About the Society

New Zealand Society for Legal and Social Philosophy

The New Zealand Society for Legal and Social Philosophy was formed in 1982. Its primary object is: “To promote the study and informed discussion of philosophical problems of law and social organization and of the relationship between law and society through meetings publications and conferences.”  The Society has always taken a very broad view of the scope of legal and social philosophy.  The primary activity of the Society is meetings of the branches, which usually involve the delivery and discussion of a paper, but sometimes involve panel discussions on legal or social issues of current interest.

The New Zealand Society for Legal and Social Philosophy maintains close contact with the Australian Society for Legal Philosophy, a sister organization.  This holds annual conferences in different Australian centres, with invited international speakers.  Members of the New Zealand Society are welcome to attend these and details will be circulated to members from time to time. In 2006, a very successful annual conference of the ASLP was organized by the NZ Society and held in Auckland alongside a conference of the International Society for Legal Ethics.  The New Zealand Society hopes to hold such joint conferences from time to time in the future.

The New Zealand Society was incorporated as a charitable trust in 1986 (as a trust for educational purposes) and granted charitable status for tax purposes in 1991.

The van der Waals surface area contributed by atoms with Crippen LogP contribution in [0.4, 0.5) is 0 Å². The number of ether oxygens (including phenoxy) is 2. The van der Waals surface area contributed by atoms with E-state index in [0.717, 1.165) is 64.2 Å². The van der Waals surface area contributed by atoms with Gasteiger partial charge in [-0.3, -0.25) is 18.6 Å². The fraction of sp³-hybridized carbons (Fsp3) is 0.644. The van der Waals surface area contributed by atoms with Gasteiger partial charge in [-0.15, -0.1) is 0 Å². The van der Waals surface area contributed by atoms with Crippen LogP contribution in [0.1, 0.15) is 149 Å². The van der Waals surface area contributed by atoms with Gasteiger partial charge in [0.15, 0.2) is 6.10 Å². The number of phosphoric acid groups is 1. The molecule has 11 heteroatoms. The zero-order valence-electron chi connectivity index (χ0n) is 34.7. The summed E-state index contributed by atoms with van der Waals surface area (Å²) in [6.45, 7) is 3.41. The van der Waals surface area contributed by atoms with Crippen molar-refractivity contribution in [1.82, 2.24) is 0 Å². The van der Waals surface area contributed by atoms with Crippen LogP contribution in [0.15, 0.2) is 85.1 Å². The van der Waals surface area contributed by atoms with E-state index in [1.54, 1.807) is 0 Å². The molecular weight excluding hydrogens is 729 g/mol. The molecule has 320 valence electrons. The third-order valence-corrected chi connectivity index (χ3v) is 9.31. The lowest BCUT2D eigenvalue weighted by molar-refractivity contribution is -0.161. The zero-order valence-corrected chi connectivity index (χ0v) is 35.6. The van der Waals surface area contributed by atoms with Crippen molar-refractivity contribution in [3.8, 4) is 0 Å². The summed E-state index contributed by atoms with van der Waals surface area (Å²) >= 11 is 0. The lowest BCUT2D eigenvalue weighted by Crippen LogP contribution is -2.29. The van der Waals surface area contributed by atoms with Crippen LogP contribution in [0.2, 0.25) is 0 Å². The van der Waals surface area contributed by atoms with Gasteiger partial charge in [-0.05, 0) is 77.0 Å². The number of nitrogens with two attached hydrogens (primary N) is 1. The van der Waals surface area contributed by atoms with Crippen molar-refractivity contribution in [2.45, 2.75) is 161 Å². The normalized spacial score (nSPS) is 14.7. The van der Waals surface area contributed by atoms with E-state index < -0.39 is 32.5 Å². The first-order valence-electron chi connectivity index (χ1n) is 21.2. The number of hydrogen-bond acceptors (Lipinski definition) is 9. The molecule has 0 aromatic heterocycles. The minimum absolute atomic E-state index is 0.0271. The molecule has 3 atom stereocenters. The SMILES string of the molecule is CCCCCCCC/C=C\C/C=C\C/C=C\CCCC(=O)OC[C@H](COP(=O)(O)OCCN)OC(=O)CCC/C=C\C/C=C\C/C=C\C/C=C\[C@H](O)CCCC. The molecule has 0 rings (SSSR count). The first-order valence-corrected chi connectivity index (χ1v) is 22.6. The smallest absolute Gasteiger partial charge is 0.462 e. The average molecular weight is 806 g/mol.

Initially, the society had two branches: one in Wellington and one in Auckland, within the Universities of Victoria and Auckland University, respectively.  Currently, it has active branches in Auckland, Dunedin and Wellington, centred on the University of Auckland, Otago University and Victoria University of Wellington.  

Members of the Society include judges, legal academics, academics from philosophy, political studies and other disciplines, practicing lawyers and students.  Anyone interested in becoming a member should contact the Secretary of their local branch.  Casual attendance at meetings is encouraged, but anyone attending regularly should consider becoming a member.  The annual subscriptions are modest and information is available on the website.

Members can join a branch, and hence be members of the New Zealand Society, so that they are kept in touch with the Society’s activities, even if there is not a branch of the Society where they live.  The Constitution also allows new branches to be established in any centre in which there is appropriate interest.  Anyone wanting more details about this should contact the Society.


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